A BCS determines a pet’s body fat; this is done by feeling for fat across the ribs, looking at fat distribution from above, and looking at fat distribution from the sides to determine an overall score. The score can be based on either a 5-point or 9-point scale. For the 1–5 point scale, a 1 is an emaciated cat and a 5 is an obese cat, with a 3 being an ideal body weight. On the 1–9 point scale, a 1 is also emaciated, a 9 signifies obesity, and for cats, a 5 is ideal. An MCS determines muscle mass and includes visual examination and palpation along the body at specific points to determine if muscle wasting is present in mild, moderate, or marked amounts.

Furthermore, your cat’s vet can teach you how to read pet food/treat nutrition labels and calculate nutrition requirements correctly. This information can be used to calculate how many calories your cat is actually eating. Other nutritional calculations such as resting energy requirements (RER) and maintenance energy requirements (MER) are used by veterinarians to help determine how many calories your cat should be eating to lose weight safely over time. If a cat loses too much weight too quickly or stops eating suddenly, there can be medical problems, such as hepatic lipidosis (also known as fatty liver syndrome) which can be life-threatening.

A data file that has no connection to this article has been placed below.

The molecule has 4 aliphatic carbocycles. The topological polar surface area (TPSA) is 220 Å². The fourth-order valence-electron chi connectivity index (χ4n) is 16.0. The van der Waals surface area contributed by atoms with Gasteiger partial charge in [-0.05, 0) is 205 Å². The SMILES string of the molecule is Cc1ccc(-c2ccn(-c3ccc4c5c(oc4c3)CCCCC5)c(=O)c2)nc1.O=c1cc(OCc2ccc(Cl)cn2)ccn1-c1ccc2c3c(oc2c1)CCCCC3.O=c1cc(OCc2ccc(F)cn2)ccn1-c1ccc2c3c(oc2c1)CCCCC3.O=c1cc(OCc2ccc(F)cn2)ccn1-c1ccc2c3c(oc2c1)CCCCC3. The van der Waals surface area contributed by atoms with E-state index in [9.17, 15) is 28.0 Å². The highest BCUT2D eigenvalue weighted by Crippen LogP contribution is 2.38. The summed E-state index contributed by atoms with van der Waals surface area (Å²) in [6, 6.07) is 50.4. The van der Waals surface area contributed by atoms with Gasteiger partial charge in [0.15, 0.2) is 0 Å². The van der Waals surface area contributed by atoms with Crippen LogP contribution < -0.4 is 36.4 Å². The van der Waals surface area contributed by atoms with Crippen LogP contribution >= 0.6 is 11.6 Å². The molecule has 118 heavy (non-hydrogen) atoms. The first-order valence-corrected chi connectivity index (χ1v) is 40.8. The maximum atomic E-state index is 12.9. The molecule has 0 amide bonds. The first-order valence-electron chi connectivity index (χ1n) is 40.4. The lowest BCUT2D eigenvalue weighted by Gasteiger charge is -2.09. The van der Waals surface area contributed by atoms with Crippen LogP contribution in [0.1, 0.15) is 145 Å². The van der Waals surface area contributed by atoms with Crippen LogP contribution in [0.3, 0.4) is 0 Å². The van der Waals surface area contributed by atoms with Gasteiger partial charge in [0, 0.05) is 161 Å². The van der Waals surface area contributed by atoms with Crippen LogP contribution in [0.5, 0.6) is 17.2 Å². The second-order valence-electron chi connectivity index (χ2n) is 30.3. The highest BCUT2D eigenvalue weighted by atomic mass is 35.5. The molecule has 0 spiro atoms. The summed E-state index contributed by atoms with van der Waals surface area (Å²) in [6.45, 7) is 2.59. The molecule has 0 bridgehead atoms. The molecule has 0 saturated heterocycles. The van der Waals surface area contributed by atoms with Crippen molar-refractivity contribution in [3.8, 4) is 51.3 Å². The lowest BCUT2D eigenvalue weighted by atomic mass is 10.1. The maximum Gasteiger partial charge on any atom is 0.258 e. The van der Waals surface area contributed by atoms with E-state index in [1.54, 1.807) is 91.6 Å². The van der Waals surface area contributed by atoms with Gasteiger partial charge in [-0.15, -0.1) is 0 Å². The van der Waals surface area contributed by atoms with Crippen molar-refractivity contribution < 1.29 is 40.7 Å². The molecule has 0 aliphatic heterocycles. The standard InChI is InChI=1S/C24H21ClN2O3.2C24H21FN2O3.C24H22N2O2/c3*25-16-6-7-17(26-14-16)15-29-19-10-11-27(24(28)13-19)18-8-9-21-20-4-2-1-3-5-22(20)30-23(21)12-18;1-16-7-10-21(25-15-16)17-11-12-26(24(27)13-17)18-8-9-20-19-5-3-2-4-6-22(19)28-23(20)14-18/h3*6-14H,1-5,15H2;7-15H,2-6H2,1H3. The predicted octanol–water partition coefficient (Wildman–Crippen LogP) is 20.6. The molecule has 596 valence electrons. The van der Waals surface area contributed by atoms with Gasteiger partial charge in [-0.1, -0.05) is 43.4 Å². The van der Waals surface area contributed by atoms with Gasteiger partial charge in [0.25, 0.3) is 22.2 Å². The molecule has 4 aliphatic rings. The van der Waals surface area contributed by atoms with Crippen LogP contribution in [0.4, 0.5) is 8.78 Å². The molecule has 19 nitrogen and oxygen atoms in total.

As a reference, a cat should have 24–35 calories per pound per day; but your veterinarian can help calculate a good starting point given your cat’s factors3. In addition, a good and safe reference range of a cat’s body weight loss per week is 0.5–2.0%4.

Veterinarians can come up with a specific feeding plan that allots out the amount/caloric density of food (and potentially some small allotment for treats) for your cat to lose weight based on several of the above-mentioned factors. This plan will consider your cat’s ideal body weight, their BCS, MCS, total calories being consumed currently, RER and MER calculations as well as your cat’s stage of life, any concurrent diseases, their lifestyle and activity levels, etc.

cat + line divider

The 20 Tips to Lose Weight

Food and Calories

Tabby cat eating food from white bowl
Image Credit: Prystai, Shutterstock

1. Measure it Out

Use an actual level measuring cup (or even better and more accurate, a kitchen weight scale!) to find out exactly how much you are feeding your cat. This is the first step to understanding and becoming aware of where you’re starting, and going forward, to accurately control the amount of food (and calories).

2. Label Information

Obtain all the nutrition/label information from your sources of food, treats, food used to give medicine, homemade diets, table scraps, etc. This label information may be on the bag in question, or you may need to research or contact the manufacturer, etc. This step can help you determine where all the calories for your cat are coming from and help your veterinarian in nutritional calculations.

3. Quality Food